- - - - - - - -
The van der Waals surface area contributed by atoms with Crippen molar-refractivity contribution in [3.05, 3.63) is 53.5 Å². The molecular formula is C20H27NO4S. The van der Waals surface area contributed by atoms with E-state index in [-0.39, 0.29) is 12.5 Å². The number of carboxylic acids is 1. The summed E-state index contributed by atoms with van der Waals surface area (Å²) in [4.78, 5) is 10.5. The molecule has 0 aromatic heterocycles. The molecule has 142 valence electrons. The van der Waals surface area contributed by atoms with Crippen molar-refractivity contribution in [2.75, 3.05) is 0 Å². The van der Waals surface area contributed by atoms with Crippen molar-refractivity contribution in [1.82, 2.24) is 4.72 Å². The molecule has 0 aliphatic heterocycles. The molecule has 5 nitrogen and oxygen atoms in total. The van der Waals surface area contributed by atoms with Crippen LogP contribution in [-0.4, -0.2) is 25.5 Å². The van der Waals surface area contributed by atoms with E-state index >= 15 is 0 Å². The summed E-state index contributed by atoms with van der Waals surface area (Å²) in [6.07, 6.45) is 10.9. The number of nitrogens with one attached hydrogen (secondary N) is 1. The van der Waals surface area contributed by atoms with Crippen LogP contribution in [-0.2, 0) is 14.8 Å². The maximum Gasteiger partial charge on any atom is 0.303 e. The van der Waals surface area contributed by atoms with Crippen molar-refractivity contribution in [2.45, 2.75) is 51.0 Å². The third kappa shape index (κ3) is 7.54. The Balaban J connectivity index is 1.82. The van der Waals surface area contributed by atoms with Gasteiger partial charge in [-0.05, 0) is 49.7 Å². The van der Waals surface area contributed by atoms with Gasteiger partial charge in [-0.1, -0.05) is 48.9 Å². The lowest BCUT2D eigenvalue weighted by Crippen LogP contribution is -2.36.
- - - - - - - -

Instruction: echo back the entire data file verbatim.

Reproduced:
The van der Waals surface area contributed by atoms with Crippen molar-refractivity contribution in [3.05, 3.63) is 53.5 Å². The molecular formula is C20H27NO4S. The van der Waals surface area contributed by atoms with E-state index in [-0.39, 0.29) is 12.5 Å². The number of carboxylic acids is 1. The summed E-state index contributed by atoms with van der Waals surface area (Å²) in [4.78, 5) is 10.5. The molecule has 0 aromatic heterocycles. The molecule has 142 valence electrons. The van der Waals surface area contributed by atoms with Crippen molar-refractivity contribution in [2.75, 3.05) is 0 Å². The van der Waals surface area contributed by atoms with Crippen molar-refractivity contribution in [1.82, 2.24) is 4.72 Å². The molecule has 0 aliphatic heterocycles. The molecule has 5 nitrogen and oxygen atoms in total. The van der Waals surface area contributed by atoms with Crippen LogP contribution in [-0.4, -0.2) is 25.5 Å². The van der Waals surface area contributed by atoms with E-state index >= 15 is 0 Å². The summed E-state index contributed by atoms with van der Waals surface area (Å²) in [6.07, 6.45) is 10.9. The number of nitrogens with one attached hydrogen (secondary N) is 1. The van der Waals surface area contributed by atoms with Crippen LogP contribution in [-0.2, 0) is 14.8 Å². The maximum Gasteiger partial charge on any atom is 0.303 e. The van der Waals surface area contributed by atoms with Crippen molar-refractivity contribution in [2.45, 2.75) is 51.0 Å². The third kappa shape index (κ3) is 7.54. The Balaban J connectivity index is 1.82. The van der Waals surface area contributed by atoms with Gasteiger partial charge in [-0.05, 0) is 49.7 Å². The van der Waals surface area contributed by atoms with Gasteiger partial charge in [-0.1, -0.05) is 48.9 Å². The lowest BCUT2D eigenvalue weighted by Crippen LogP contribution is -2.36.